November 12, 2013

Peter Holslin gives bruises as hard as he gets ’em

Flying Lotus goes great with ice cream. The unearthly beats and creamy flavors mix perfectly, conjuring a vibe of pure wonder. I know this because I work at an ice cream shop (well, we sell gelato if you want to be technical), and I play FlyLo there all the time. In the four months I’ve been working at this humble place of business, I’ve also been known to spin Zomby, J Dilla, Bob Marley, Mac DeMarco and Slayer, all of whom (yes, including Slayer) offer the ideal soundtrack to a scoop of sugary sunshine.

However, there is one artist I do not play in the shop, and that is King Krule, aka 19-year-old London songsmith Archy Marshall. The last time I did, it was all going well until his brutalist croon suddenly tore a gash through the room, leaving a trail of bad vibes. “Another disappointed soul!” Marshall cried, rattling my co-worker and I. It was such a nice summer evening; this just couldn’t fly. I immediately switched my iPod to something lower key.

King Krule’s new album, 6 Feet Beneath the Moon, is a remarkable piece of music. There’s nothing quite like it out today: An amalgamation of jazz, hip-hop, singer-songwriter and spoken word, it’s knotty and unpredictable, scrappy but complete, its atmospheric parts drawn together by Marshall’s aching South London drawl. I’ve been listening to this album for the past two months and still haven’t entirely wrapped my head around it—which just makes me want to keep listening. But for all of its allure, 6 Feet is not something people should take lightly.

There are moments on here that feel sublime: The languid lounge guitar of “Baby Blue” conjures images of mysterious beauties in smoke-filled jazz clubs, while the dreamlike groove that leads “Foreign” offers all the comfort of a Tempur-Pedic mattress. But even the album’s most beautiful moments are riven with welts and bruises. Over the warm electric organs of “Cementality,” Marshall contemplates tossing himself out a bedroom window. In the brittle “Out Getting Ribs,” he invokes violence while singing of love: “But girl I’m black and blue / So beaten down for you.”

King Krule first drew the attention of critics with “Out Getting Ribs” around 2010-2011, and it was just the right time for a songwriter like this to blow up. After all, 2011 was the year of the Arab Spring, the Occupy movement, and the London riots. Collective outbursts of anger, pain, frustration and protest were sweeping across the world, and if Krule didn’t speak directly to political troubles, he certainly captured the tense, volatile mood in a way that many of the year’s most critically-acclaimed artists never did. (Lookin’ at you, Bon Iver.)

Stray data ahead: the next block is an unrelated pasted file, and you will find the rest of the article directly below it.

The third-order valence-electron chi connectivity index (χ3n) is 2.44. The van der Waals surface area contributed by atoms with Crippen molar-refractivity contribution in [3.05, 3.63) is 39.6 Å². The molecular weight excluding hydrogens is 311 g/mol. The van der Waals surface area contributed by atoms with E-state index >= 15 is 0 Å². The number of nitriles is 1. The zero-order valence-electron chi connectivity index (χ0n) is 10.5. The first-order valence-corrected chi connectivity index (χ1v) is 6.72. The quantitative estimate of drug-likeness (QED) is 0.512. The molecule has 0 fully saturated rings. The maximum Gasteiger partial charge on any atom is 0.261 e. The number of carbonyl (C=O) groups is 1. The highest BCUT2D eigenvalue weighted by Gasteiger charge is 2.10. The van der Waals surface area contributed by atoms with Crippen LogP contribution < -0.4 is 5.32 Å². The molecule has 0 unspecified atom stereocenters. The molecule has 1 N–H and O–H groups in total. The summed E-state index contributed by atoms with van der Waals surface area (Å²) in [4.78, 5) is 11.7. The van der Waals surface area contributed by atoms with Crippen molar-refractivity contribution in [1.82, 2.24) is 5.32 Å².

But King Krule’s artistic merits aren’t fleeting, tethered to a particular moment in time. Much like another young British singer-songwriter with an amazing voice—Amy Winehouse (RIP)—Marshall shows a depth of soul beyond his age. He may be famed for his twiggy appearance, but his voice is that of a person who’s really, truly lived, wrangling with serious issues while staying up all night listening to the Pixies.

Alas, Krule isn’t nearly as formidable a lyricist as Mike Skinner from The Streets, a project to which Marshall has often been compared. Where Skinner drew portraits of the geezer lifestyle with indelible imagery and devastating wit, Krule often relies on impressionistic phrasings and lofty symbolism. While that can be breathtaking—“My sandpaper sight engraves a line / Into the rust of your tongue,” he sings on “Baby Blue”—it also sometimes smacks of under-developed, teenage poetics.

That’s just being picky, though. Krule’s power comes not necessarily in the words themselves, but in the way he makes them feel urgent and alive. In “Neptune Estate,” he deftly traverses between sing-songy vocal hooks and bracing bursts of spoken word. There are moments when he isn’t saying anything at all, letting the drums crack along in the background, and these pauses give the impression that Marshall is weighing the consequences of what he might say, thinking things over even as he sets down his lines in the recording booth.

I recently interviewed a San Diego songwriter who wrote the music for the emotionally jarring indie film Short Term 12. Working on the score, he said he kept the music spare so that it wouldn’t let viewers know how feel. They were supposed to feel something; it was just ambiguous as to exactly what. The same could be said of 6 Feet Beneath the Moon. There are those buzz-killing moments, those wounded cries about disappointed souls. But there are also gorgeous textures and elegant plucks of jazz guitar. It’s all layered together, intermingling in the muck of life.

So, yeah, it’s not exactly ice cream material. What I’ve found, though, is that 6 Feet is perfect for the drive home. In the late-night hours, after all the ice cream has been scooped, the espresso shots have been pulled, the countertops have been wiped and the dishes scrubbed, my body wants to go to bed, but my mind is thirsty for a little stimulation. Cruising down the street, with few cars around and only the daydreams and the radio to keep me company, I’m finally open to whatever King Krule has to say.

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